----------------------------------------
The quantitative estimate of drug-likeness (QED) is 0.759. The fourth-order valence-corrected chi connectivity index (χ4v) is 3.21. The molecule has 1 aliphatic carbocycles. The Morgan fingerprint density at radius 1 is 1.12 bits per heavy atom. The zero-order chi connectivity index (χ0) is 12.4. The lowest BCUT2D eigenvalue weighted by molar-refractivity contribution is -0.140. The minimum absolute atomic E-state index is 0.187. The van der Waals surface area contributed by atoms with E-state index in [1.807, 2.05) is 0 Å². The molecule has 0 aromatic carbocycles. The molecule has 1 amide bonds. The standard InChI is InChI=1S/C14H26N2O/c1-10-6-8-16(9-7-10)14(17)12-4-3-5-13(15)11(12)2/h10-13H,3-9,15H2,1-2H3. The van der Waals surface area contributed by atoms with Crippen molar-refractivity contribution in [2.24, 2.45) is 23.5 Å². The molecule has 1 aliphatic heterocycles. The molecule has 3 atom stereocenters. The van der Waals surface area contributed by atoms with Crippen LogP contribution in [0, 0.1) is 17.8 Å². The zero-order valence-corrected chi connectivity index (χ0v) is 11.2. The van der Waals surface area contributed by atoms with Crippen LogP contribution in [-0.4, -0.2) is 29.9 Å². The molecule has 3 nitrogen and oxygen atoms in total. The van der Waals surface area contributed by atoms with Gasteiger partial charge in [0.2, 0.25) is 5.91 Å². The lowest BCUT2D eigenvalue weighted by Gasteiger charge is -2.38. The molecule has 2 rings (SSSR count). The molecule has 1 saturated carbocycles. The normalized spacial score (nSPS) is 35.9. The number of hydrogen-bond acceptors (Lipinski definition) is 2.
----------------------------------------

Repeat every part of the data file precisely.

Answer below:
The quantitative estimate of drug-likeness (QED) is 0.759. The fourth-order valence-corrected chi connectivity index (χ4v) is 3.21. The molecule has 1 aliphatic carbocycles. The Morgan fingerprint density at radius 1 is 1.12 bits per heavy atom. The zero-order chi connectivity index (χ0) is 12.4. The lowest BCUT2D eigenvalue weighted by molar-refractivity contribution is -0.140. The minimum absolute atomic E-state index is 0.187. The van der Waals surface area contributed by atoms with E-state index in [1.807, 2.05) is 0 Å². The molecule has 0 aromatic carbocycles. The molecule has 1 amide bonds. The standard InChI is InChI=1S/C14H26N2O/c1-10-6-8-16(9-7-10)14(17)12-4-3-5-13(15)11(12)2/h10-13H,3-9,15H2,1-2H3. The van der Waals surface area contributed by atoms with Crippen molar-refractivity contribution in [2.24, 2.45) is 23.5 Å². The molecule has 1 aliphatic heterocycles. The molecule has 3 atom stereocenters. The van der Waals surface area contributed by atoms with Crippen LogP contribution in [0, 0.1) is 17.8 Å². The zero-order valence-corrected chi connectivity index (χ0v) is 11.2. The van der Waals surface area contributed by atoms with Crippen LogP contribution in [-0.4, -0.2) is 29.9 Å². The molecule has 3 nitrogen and oxygen atoms in total. The van der Waals surface area contributed by atoms with Gasteiger partial charge in [0.2, 0.25) is 5.91 Å². The lowest BCUT2D eigenvalue weighted by Gasteiger charge is -2.38. The molecule has 2 rings (SSSR count). The molecule has 1 saturated carbocycles. The normalized spacial score (nSPS) is 35.9. The number of hydrogen-bond acceptors (Lipinski definition) is 2.